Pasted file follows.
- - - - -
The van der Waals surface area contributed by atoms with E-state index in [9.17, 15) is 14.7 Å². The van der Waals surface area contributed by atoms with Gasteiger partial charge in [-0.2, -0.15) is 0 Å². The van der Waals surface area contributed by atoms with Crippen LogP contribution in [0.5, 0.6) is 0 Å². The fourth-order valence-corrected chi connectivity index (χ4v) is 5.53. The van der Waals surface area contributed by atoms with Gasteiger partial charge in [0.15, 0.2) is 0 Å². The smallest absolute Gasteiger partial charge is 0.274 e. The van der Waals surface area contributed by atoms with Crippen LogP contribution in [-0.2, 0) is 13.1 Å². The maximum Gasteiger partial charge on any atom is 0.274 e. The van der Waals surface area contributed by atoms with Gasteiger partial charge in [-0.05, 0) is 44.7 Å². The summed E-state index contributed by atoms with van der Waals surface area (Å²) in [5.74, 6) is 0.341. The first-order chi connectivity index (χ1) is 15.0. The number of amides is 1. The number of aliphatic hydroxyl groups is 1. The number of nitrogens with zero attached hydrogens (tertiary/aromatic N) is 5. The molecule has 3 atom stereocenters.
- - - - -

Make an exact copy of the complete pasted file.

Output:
The van der Waals surface area contributed by atoms with E-state index in [9.17, 15) is 14.7 Å². The van der Waals surface area contributed by atoms with Gasteiger partial charge in [-0.2, -0.15) is 0 Å². The van der Waals surface area contributed by atoms with Crippen LogP contribution in [0.5, 0.6) is 0 Å². The fourth-order valence-corrected chi connectivity index (χ4v) is 5.53. The van der Waals surface area contributed by atoms with Gasteiger partial charge in [0.15, 0.2) is 0 Å². The smallest absolute Gasteiger partial charge is 0.274 e. The van der Waals surface area contributed by atoms with Crippen LogP contribution in [-0.2, 0) is 13.1 Å². The maximum Gasteiger partial charge on any atom is 0.274 e. The van der Waals surface area contributed by atoms with Gasteiger partial charge in [-0.05, 0) is 44.7 Å². The summed E-state index contributed by atoms with van der Waals surface area (Å²) in [5.74, 6) is 0.341. The first-order chi connectivity index (χ1) is 15.0. The number of amides is 1. The number of aliphatic hydroxyl groups is 1. The number of nitrogens with zero attached hydrogens (tertiary/aromatic N) is 5. The molecule has 3 atom stereocenters.